has a very important role in providing community-based care during this Omicron outbreak. Here is some simple advice to help ease the pressure on them and enable GP teams to focus on providing the right care to the right people.
This information is intended for employers and could reduce the load on General Practice, avoid creating stress among employees and enable employers to have their staff available to work as much as possible, safely.
The dominant strain of COVID-19 in New Zealand is Omicron. Delta is very rare/ virtually non-existent at the moment. For most people who are fully vaccinated and don’t have underlying health conditions (respiratory or heart disease for example), they will generally have mild symptoms and recover well at home.
Symptoms can include one or more of the following: a new or worsening cough, sneezing and runny nose, a fever, temporary loss of smell or altered sense of taste, a sore throat, or shortness of breath.
There are less-common symptoms, but the ones above are the main ones to look out for.
RAT tests have replaced PCR testing as the principle testing tool. While they aren’t quite as accurate (80 percent, depending on the user), they are almost instant.
A negative result can also provide a high degree of confidence that it is safe for an employee to return to work - providing the standard public health measures are used – wearing a mask if required or as you see fit, distancing and good hand hygiene.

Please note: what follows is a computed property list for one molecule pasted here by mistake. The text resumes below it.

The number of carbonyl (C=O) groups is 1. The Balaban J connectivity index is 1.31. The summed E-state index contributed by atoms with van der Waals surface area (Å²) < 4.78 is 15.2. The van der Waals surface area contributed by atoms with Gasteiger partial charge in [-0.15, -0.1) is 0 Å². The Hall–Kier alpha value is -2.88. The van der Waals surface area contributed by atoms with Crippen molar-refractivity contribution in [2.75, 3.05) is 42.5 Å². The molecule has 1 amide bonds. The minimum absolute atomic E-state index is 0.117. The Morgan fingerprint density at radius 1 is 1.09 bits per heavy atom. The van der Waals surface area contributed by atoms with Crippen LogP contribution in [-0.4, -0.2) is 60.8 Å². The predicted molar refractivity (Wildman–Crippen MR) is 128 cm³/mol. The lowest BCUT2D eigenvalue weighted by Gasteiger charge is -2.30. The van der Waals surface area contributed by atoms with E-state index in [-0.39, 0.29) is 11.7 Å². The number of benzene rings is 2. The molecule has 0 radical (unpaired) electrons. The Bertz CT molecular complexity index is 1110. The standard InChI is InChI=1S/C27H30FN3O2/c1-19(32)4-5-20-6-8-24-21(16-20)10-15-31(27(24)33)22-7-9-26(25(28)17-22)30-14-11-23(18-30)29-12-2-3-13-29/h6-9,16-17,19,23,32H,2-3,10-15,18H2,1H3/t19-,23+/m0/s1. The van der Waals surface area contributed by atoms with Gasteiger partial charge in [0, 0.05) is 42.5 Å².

The Ministry of Health wants us all to record test results, including RATs, on My COVID Record. It is an important part of being able to track the course of the outbreak accurately. As well as My COVID Record, there is an 0800 number to phone them in, for those that are unable to access their My COVID Record or who don’t have one.
Almost as important, entering a positive result online will connect you with the supports you or your whānau might need while isolating – including how to obtain essential supplies.
If you have COVID-19 you must self-isolate for 7 days.
Day 0 is the day your symptoms started or when you tested positive, whichever came first.
Household Contacts do not need to isolate.
If you are a Household Contact, you should test daily for 5 days with a rapid antigen test (RAT) from the day the person with COVID-19 tested positive.
Wear a face mask if you leave your home during your 5 days of testing.
If you test positive for COVID-19, you must self-isolate for 7 days.
You are a Household Contact if you live with, or spend a night with someone who has COVID-19. We recommend you test daily for 5 days with a rapid antigen test.
There is no need for people that test positive for COVID-19 or who have been identified as a household contact (i.e. live with someone who has COVID-19) to get a medical certificate.
Neither a medical certificate or a negative test is needed to show a new employee doesn’t have COVID-19 – unless it is the employer’s own policy, in which case they should provide a RAT.
There is also no need for a medical certificate to show that a person is ready to return to work. However, employees who have reason to use a RAT do need to keep their employer informed and record their results on their My COVID Record.
The Close Contact Exemption Scheme for critical workers has ended.
Page last updated: 14 April 2023
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